President Howard’s First Appearance Recognizes Diversity

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President Howard’s First Appearance Recognizes Diversity

LOS ANGELES (September 30, 2009)—Newly minted Screen Actors Guild National President Ken Howard made his first public appearance in his official capacity Monday night. The event was a SAG American Indian membership caucus hosted by SAG National President’s Task Force on American Indians, and SAG Affirmative Action & Diversity.

Howard’s remarks demonstrated his strong, personal commitment to diversity within the entertainment industry, which also has been an ongoing historical mission of Screen Actors Guild.

“We all know the media does not accurately reflect the full range of the American Scene,” Howard said. "And we all know we have not reached our goals for diverse portrayals or diverse casting.”

The president’s appearance served as a commencement of a wide variety of programs and initiatives honoring Screen Actors Guild’s Diversity Awareness Month in October. (Click here for a complete calendar of events.)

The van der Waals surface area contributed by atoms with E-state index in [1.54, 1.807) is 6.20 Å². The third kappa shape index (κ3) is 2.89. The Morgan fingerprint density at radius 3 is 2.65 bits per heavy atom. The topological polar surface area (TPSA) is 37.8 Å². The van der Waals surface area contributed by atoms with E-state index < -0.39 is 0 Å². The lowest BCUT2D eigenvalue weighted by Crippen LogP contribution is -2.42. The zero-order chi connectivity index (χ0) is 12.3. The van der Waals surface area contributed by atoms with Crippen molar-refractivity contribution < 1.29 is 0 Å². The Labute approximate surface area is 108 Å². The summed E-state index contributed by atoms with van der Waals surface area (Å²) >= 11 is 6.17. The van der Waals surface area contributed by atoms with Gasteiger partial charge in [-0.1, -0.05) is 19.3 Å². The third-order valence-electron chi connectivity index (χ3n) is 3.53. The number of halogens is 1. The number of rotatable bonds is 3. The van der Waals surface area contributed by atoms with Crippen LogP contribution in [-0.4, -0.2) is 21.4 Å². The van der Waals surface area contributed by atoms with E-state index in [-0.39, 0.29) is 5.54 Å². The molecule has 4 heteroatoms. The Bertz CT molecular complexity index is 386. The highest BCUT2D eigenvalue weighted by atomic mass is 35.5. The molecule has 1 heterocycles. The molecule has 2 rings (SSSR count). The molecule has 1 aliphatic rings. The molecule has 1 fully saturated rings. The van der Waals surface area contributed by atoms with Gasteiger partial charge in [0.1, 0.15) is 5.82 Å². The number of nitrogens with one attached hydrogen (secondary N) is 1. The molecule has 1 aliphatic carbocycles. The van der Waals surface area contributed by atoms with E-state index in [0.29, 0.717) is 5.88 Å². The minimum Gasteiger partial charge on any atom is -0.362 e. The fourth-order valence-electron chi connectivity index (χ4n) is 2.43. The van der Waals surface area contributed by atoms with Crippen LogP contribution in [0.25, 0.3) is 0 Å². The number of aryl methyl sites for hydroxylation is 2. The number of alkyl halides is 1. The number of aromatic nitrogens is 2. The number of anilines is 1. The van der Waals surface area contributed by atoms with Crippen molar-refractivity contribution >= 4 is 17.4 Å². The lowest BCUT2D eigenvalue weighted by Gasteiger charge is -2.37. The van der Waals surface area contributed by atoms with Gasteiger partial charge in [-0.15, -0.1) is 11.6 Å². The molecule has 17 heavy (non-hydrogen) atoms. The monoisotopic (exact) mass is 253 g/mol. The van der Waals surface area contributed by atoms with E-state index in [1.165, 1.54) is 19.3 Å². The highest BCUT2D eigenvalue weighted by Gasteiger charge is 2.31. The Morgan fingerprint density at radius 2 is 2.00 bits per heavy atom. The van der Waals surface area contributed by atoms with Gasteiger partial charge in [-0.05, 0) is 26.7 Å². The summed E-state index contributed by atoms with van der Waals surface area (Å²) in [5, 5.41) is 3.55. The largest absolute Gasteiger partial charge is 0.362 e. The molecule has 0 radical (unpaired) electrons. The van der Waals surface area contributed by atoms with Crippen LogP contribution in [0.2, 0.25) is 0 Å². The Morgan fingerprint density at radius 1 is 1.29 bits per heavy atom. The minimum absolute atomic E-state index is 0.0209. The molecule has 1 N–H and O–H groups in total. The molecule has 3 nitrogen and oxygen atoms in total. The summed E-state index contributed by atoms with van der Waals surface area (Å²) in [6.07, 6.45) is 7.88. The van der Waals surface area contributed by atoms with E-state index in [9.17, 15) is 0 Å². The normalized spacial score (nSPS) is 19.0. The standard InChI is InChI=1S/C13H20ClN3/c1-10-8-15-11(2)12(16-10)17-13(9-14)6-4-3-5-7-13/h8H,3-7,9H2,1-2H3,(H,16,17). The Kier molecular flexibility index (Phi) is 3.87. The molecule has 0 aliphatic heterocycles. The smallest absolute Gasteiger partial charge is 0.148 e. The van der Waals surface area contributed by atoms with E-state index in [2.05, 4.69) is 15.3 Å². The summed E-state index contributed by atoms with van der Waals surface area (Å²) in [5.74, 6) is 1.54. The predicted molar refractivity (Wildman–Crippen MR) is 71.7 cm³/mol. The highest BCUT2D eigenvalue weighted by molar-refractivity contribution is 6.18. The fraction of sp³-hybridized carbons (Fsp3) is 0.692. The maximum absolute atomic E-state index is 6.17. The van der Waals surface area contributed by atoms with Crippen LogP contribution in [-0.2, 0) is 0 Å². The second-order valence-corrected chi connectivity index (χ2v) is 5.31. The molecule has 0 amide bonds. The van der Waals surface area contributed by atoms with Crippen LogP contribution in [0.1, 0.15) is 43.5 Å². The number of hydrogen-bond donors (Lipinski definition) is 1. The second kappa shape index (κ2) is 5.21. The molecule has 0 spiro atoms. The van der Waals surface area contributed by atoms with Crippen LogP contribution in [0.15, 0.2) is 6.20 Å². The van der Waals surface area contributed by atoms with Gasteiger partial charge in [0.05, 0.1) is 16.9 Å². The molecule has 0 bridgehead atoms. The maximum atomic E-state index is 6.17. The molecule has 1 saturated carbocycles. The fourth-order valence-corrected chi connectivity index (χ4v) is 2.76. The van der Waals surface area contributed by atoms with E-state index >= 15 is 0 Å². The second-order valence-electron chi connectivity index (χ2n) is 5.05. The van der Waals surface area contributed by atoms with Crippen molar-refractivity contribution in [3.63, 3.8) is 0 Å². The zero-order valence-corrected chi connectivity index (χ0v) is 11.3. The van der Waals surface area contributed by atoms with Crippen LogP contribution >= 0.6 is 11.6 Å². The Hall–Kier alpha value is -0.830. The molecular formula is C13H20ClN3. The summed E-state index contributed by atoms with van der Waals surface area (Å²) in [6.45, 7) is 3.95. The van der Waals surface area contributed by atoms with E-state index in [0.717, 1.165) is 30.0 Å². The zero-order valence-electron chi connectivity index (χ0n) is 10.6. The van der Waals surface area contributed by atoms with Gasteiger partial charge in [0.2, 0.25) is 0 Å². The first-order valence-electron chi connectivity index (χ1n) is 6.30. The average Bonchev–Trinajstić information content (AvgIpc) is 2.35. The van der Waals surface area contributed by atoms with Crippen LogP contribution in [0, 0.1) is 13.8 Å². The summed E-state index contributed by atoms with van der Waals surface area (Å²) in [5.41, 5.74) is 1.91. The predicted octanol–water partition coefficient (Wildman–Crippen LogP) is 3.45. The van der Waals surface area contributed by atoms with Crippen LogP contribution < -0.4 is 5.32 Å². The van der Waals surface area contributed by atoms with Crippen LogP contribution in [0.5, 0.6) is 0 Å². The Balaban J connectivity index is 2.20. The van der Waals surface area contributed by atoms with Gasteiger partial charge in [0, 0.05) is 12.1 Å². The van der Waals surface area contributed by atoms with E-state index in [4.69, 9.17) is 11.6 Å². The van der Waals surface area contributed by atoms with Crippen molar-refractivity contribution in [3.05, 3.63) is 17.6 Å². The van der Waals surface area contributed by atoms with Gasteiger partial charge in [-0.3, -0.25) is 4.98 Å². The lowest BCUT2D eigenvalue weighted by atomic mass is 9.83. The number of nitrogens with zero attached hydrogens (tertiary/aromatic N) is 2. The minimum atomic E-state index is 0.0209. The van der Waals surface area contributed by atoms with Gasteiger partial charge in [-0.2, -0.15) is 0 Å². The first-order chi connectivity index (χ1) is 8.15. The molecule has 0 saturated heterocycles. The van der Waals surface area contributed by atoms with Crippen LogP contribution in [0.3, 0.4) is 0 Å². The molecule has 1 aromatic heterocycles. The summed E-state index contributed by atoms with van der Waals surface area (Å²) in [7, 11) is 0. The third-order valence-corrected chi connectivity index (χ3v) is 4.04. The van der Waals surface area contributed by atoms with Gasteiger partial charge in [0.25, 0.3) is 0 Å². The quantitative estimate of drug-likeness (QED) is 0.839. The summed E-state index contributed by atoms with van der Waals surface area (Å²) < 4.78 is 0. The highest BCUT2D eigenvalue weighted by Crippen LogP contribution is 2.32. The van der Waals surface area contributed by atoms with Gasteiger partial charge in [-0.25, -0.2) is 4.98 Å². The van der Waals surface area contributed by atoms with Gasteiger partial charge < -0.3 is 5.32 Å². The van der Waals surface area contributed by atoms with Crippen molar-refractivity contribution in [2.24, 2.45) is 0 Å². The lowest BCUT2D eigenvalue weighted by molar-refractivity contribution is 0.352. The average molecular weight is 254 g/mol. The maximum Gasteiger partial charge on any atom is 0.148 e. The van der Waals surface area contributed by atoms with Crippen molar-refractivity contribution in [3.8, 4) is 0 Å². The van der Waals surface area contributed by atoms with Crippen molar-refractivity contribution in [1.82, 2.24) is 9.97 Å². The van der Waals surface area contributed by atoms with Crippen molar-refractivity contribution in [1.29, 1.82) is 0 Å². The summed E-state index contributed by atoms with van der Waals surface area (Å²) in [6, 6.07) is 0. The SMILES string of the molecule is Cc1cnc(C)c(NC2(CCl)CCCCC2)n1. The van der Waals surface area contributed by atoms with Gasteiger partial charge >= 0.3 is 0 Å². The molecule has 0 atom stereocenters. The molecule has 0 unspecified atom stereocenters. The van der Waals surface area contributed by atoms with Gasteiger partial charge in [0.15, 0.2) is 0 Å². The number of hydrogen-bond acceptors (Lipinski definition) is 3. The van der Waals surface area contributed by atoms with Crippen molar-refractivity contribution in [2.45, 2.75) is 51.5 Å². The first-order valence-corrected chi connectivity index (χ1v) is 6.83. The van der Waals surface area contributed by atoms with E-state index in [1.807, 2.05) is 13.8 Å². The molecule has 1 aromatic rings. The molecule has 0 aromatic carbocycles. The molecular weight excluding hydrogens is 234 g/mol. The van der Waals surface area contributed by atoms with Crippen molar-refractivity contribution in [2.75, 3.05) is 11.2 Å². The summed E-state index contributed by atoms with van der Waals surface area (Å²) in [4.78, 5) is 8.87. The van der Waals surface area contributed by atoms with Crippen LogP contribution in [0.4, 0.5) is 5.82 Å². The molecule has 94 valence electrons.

“By pulling together we can achieve a greater awareness and commitment to fair employment practices on the part of industry decision-makers and ultimately we will see expanded casting and hiring,” Howard told members.

But he noted that making strides is never easy.

 Jaisey Bates, Vice-Chair, DeLanna Studi, National Chair, Ken Howard and Brian Wescott, Membership Caucus Subcommittee Chair
From left to right: Jaisey Bates, Vice-Chair, DeLanna Studi, National Chair, Ken Howard and Brian Wescott, Membership Caucus Subcommittee Chair

Howard related his own experiences in pitching The White Shadow to network television in the 1970s. The story chronicled the efforts of a white high school basketball coach working with a predominantly African American inner-city team. While the show was ultimately produced, achieving critical acclaim and syndication, there were initial concerns that audiences might not respond to a drama featuring so many non-Caucasian actors in major roles.

While views on diversity have evolved, there is more work to do and Screen Actors Guild members can help change attitudes, Howard said.

The audience, which included about a half dozen Writers Guild of America, West cardholders, also were empowered by a screening of a segment from the PBS miniseries We Shall Remain and subsequent panel discussion with casting director Rene Haynes, actor Russell Means, actor Tonantzin Carmelo, President’s National Task Force Chair Delanna Studi and SAG Affirmative Action Diversity National Director Rebecca Yee.

For more information about upcoming Diversity and Affirmative Action Events, check the Diversity page of SAG.org, or e-mail diversity@sag.org with questions.